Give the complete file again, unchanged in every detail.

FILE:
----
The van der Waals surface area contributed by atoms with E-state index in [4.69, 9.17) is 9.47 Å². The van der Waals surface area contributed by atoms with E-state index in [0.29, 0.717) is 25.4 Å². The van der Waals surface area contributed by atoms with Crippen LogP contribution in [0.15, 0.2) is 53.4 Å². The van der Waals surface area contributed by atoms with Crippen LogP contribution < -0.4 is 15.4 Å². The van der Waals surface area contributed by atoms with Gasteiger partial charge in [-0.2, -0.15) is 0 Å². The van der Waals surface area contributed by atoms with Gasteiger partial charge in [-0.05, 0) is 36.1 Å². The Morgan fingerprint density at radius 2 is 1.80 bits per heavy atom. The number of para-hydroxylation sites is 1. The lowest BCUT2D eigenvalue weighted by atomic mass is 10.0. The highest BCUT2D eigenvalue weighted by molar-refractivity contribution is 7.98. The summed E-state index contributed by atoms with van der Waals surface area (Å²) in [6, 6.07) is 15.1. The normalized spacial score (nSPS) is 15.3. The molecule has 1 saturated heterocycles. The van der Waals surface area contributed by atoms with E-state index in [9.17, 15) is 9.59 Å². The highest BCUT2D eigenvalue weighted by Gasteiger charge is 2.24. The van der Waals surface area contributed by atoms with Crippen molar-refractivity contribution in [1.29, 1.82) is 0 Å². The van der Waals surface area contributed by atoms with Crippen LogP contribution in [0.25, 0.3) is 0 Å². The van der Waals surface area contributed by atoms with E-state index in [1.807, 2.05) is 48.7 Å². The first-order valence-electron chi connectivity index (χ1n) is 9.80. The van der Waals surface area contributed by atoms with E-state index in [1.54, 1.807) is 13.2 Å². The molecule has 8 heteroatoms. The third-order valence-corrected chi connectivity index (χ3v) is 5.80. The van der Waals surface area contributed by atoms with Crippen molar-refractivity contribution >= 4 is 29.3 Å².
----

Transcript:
The van der Waals surface area contributed by atoms with E-state index in [4.69, 9.17) is 9.47 Å². The van der Waals surface area contributed by atoms with E-state index in [0.29, 0.717) is 25.4 Å². The van der Waals surface area contributed by atoms with Crippen LogP contribution in [0.15, 0.2) is 53.4 Å². The van der Waals surface area contributed by atoms with Crippen LogP contribution < -0.4 is 15.4 Å². The van der Waals surface area contributed by atoms with Gasteiger partial charge in [-0.2, -0.15) is 0 Å². The van der Waals surface area contributed by atoms with Gasteiger partial charge in [-0.05, 0) is 36.1 Å². The Morgan fingerprint density at radius 2 is 1.80 bits per heavy atom. The number of para-hydroxylation sites is 1. The lowest BCUT2D eigenvalue weighted by atomic mass is 10.0. The highest BCUT2D eigenvalue weighted by molar-refractivity contribution is 7.98. The summed E-state index contributed by atoms with van der Waals surface area (Å²) in [6, 6.07) is 15.1. The normalized spacial score (nSPS) is 15.3. The molecule has 1 saturated heterocycles. The van der Waals surface area contributed by atoms with E-state index in [9.17, 15) is 9.59 Å². The highest BCUT2D eigenvalue weighted by Gasteiger charge is 2.24. The van der Waals surface area contributed by atoms with Crippen molar-refractivity contribution in [1.29, 1.82) is 0 Å². The van der Waals surface area contributed by atoms with Crippen LogP contribution in [0.25, 0.3) is 0 Å². The van der Waals surface area contributed by atoms with E-state index in [1.807, 2.05) is 48.7 Å². The first-order valence-electron chi connectivity index (χ1n) is 9.80. The van der Waals surface area contributed by atoms with E-state index in [1.54, 1.807) is 13.2 Å². The molecule has 8 heteroatoms. The third-order valence-corrected chi connectivity index (χ3v) is 5.80. The van der Waals surface area contributed by atoms with Crippen molar-refractivity contribution >= 4 is 29.3 Å².